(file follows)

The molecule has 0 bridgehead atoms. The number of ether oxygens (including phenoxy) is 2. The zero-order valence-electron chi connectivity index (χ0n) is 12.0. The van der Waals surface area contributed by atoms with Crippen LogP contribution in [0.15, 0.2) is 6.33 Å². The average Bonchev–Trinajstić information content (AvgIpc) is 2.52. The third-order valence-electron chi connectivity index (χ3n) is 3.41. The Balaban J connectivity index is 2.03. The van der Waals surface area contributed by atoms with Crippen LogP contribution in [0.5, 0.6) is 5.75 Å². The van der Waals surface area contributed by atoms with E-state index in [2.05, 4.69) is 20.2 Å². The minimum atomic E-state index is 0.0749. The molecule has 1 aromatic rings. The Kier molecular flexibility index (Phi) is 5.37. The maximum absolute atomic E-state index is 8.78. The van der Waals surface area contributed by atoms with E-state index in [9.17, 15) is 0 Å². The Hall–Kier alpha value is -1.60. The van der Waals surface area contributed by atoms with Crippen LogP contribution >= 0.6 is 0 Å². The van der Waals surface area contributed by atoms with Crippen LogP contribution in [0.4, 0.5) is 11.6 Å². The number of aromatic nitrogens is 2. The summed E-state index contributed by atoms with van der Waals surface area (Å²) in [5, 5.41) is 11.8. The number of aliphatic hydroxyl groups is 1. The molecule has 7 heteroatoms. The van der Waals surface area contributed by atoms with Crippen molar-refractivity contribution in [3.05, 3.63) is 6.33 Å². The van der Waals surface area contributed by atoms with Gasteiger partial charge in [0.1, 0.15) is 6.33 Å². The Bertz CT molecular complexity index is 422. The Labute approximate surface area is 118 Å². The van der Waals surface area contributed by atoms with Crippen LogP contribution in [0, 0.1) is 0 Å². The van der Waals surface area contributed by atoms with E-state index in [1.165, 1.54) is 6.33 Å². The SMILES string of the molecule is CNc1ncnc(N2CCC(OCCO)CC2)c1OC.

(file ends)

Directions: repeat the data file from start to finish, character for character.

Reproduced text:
The molecule has 0 bridgehead atoms. The number of ether oxygens (including phenoxy) is 2. The zero-order valence-electron chi connectivity index (χ0n) is 12.0. The van der Waals surface area contributed by atoms with Crippen LogP contribution in [0.15, 0.2) is 6.33 Å². The average Bonchev–Trinajstić information content (AvgIpc) is 2.52. The third-order valence-electron chi connectivity index (χ3n) is 3.41. The Balaban J connectivity index is 2.03. The van der Waals surface area contributed by atoms with Crippen LogP contribution in [0.5, 0.6) is 5.75 Å². The van der Waals surface area contributed by atoms with E-state index in [2.05, 4.69) is 20.2 Å². The minimum atomic E-state index is 0.0749. The molecule has 1 aromatic rings. The Kier molecular flexibility index (Phi) is 5.37. The maximum absolute atomic E-state index is 8.78. The van der Waals surface area contributed by atoms with E-state index in [9.17, 15) is 0 Å². The Hall–Kier alpha value is -1.60. The van der Waals surface area contributed by atoms with Crippen LogP contribution >= 0.6 is 0 Å². The van der Waals surface area contributed by atoms with Crippen LogP contribution in [0.4, 0.5) is 11.6 Å². The number of aromatic nitrogens is 2. The summed E-state index contributed by atoms with van der Waals surface area (Å²) in [5, 5.41) is 11.8. The number of aliphatic hydroxyl groups is 1. The molecule has 7 heteroatoms. The van der Waals surface area contributed by atoms with Crippen molar-refractivity contribution in [3.05, 3.63) is 6.33 Å². The van der Waals surface area contributed by atoms with Gasteiger partial charge in [0.1, 0.15) is 6.33 Å². The Bertz CT molecular complexity index is 422. The Labute approximate surface area is 118 Å². The van der Waals surface area contributed by atoms with Crippen LogP contribution in [0, 0.1) is 0 Å². The van der Waals surface area contributed by atoms with E-state index in [1.165, 1.54) is 6.33 Å². The SMILES string of the molecule is CNc1ncnc(N2CCC(OCCO)CC2)c1OC.